The cacophony of confused racist slurs aside, that night I felt like I had lost my voice. Despite every fibre of my being pushing me to shout back, I was paralysed by the fear that these strangers might look to unload their second amendment rights on me. The day after Trump won the election, as some of my students poured into the streets to protest, I was told by one of my Republican students that they and their friends all carried guns in their cars and weren’t afraid to use them. 

At that point, I knew I had to get out of America — and, if I was lucky, I’d never have to return.

Escaping Uncle Sam saw me returning to Korea, where I’d studied before the US, and then two years of painstaking, traumatic field research for my PhD dissertation, which turned into the worst writing experience of my life. 

One day, after being screwed over by my employer while being forced to move into a squalid apartment in Seoul, with no money, commuting three hours a day between cities, I found myself frazzled, exhausted, drained, alone, feeling totally abandoned.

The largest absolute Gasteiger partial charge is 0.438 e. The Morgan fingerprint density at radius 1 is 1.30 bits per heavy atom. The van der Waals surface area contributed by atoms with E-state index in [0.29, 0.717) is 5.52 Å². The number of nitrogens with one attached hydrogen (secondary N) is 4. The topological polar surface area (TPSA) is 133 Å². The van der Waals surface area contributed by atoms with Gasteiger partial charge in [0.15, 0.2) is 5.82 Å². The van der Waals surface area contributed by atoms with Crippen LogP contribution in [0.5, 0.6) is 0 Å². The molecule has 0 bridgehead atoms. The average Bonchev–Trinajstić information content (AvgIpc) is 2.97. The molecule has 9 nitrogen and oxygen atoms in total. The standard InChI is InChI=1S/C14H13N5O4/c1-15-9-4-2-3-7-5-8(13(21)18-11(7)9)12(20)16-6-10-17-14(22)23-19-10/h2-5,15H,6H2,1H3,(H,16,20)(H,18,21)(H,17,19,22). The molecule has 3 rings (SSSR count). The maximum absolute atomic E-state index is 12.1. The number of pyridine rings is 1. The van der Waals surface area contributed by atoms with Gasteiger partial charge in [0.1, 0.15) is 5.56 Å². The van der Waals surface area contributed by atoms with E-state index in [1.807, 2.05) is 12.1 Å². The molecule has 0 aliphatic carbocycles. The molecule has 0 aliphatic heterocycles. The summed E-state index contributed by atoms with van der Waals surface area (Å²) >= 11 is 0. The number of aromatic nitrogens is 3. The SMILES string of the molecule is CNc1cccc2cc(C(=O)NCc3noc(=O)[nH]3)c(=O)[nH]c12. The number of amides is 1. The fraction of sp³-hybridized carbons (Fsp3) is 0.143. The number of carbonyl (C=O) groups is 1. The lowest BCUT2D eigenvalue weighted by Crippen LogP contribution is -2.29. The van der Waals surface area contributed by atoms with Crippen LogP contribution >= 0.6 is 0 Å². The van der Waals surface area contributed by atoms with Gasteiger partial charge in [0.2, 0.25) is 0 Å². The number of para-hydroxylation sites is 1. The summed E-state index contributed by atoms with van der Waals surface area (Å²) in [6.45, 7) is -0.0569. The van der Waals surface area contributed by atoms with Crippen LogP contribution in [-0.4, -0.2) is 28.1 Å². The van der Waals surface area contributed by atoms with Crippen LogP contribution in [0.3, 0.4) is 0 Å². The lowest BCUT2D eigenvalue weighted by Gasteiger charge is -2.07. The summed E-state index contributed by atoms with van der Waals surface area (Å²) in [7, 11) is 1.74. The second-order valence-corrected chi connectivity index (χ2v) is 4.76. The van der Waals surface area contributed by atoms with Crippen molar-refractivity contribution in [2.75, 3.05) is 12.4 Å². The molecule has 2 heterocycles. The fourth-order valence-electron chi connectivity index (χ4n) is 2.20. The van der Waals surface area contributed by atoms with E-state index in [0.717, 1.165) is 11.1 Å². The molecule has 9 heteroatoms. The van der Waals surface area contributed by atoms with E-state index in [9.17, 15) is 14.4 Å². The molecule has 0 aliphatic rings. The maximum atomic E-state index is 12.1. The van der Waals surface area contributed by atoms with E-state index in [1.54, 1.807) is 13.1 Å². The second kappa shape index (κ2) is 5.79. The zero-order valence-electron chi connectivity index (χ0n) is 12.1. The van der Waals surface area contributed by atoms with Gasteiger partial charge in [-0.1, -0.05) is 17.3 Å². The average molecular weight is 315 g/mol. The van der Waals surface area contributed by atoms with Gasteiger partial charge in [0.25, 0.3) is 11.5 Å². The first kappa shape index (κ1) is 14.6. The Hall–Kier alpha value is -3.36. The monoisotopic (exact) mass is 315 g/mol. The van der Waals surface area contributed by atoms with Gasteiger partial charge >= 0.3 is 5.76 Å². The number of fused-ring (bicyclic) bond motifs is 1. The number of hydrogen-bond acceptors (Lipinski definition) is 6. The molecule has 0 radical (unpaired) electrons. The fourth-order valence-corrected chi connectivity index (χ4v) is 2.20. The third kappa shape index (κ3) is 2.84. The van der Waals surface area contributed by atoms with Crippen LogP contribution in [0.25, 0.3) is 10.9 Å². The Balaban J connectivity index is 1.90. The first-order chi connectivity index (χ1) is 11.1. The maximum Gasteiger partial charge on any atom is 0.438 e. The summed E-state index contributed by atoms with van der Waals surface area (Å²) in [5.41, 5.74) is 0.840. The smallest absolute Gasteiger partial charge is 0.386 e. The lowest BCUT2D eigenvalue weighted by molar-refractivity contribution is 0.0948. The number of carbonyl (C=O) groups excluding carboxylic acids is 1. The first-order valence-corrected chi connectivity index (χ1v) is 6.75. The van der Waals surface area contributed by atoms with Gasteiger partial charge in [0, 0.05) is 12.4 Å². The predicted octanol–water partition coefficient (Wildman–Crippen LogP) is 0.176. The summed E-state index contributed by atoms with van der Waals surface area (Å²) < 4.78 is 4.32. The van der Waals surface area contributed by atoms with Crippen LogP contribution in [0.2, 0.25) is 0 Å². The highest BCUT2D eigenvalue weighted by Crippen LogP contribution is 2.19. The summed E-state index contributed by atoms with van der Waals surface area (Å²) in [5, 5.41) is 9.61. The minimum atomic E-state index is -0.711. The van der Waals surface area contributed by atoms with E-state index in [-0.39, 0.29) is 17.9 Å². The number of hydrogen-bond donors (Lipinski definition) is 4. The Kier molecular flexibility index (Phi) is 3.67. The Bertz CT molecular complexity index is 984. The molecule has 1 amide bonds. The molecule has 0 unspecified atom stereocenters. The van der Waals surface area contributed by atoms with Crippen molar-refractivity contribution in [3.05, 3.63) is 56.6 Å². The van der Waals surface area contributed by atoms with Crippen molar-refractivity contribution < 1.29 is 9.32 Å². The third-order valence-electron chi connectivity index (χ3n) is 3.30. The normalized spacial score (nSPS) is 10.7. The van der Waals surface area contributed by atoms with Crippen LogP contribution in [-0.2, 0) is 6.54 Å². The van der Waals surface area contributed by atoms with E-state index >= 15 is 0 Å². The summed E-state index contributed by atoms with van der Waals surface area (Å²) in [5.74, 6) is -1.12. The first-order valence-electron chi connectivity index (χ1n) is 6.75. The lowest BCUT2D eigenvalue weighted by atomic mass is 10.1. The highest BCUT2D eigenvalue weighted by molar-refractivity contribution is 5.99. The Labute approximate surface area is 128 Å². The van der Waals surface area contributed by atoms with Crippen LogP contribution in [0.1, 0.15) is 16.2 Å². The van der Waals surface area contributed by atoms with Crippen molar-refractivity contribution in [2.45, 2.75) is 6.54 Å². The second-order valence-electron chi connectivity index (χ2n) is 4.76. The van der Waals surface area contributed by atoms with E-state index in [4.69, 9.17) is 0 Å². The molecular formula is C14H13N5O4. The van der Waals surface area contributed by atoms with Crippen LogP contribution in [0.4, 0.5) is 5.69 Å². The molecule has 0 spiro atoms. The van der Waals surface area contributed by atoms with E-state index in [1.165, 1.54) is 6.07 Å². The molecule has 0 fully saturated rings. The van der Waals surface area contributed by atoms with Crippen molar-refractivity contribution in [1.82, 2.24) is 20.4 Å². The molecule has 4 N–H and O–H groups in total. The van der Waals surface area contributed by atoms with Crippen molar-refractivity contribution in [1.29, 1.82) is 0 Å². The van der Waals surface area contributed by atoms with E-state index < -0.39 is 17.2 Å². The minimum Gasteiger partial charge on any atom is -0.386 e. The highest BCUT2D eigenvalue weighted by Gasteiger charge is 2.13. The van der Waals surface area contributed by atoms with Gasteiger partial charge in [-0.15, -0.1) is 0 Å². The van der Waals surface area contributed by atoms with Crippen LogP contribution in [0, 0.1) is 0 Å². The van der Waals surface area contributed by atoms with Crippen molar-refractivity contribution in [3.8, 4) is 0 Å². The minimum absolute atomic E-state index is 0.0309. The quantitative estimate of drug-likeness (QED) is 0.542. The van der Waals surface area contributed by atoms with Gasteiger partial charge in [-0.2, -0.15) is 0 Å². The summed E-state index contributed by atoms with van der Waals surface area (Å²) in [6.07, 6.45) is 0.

I remember standing on the Hangang Bridge, staring at the night lights of the city, wondering what it had all been for. Why I had found myself in this impossible position. I began contemplating whether there was any point in carrying on.

As I stared out at the lights reflecting off the water, suddenly, I was reminded of Teresia Teaiwa’s words: “We sweat and cry salt water, so we know that the ocean is really in our blood.” 

The ocean is in my blood. My ancestors dreamed one day for who I was to become, and I needed to survive for them, more so than me. I became determined to make it home again. And, in the end, it was only by sheer stubbornness that I managed to save me, from myself. 

Now, when I think about those times in the US and Korea, where I was trying to literally keep myself alive, I think about other Islander kids who find themselves in the same position. 

Every year, Sāmoa sends her kids abroad to study on scholarships. A great many will call it the experience of a lifetime, returning with a newfound appreciation for the homeland having tasted the delights of foreign places. 

But there will always be a few who won’t have such an experience.

There are fellow Sāmoans I’ve spoken with who followed a similar path to me and found themselves in American or Asian universities. They speak about feeling completely disconnected within the local communities they study in. That feeling of isolation is sharpened by being unable to explain to friends and family back home how distressing and demoralising their situations can be.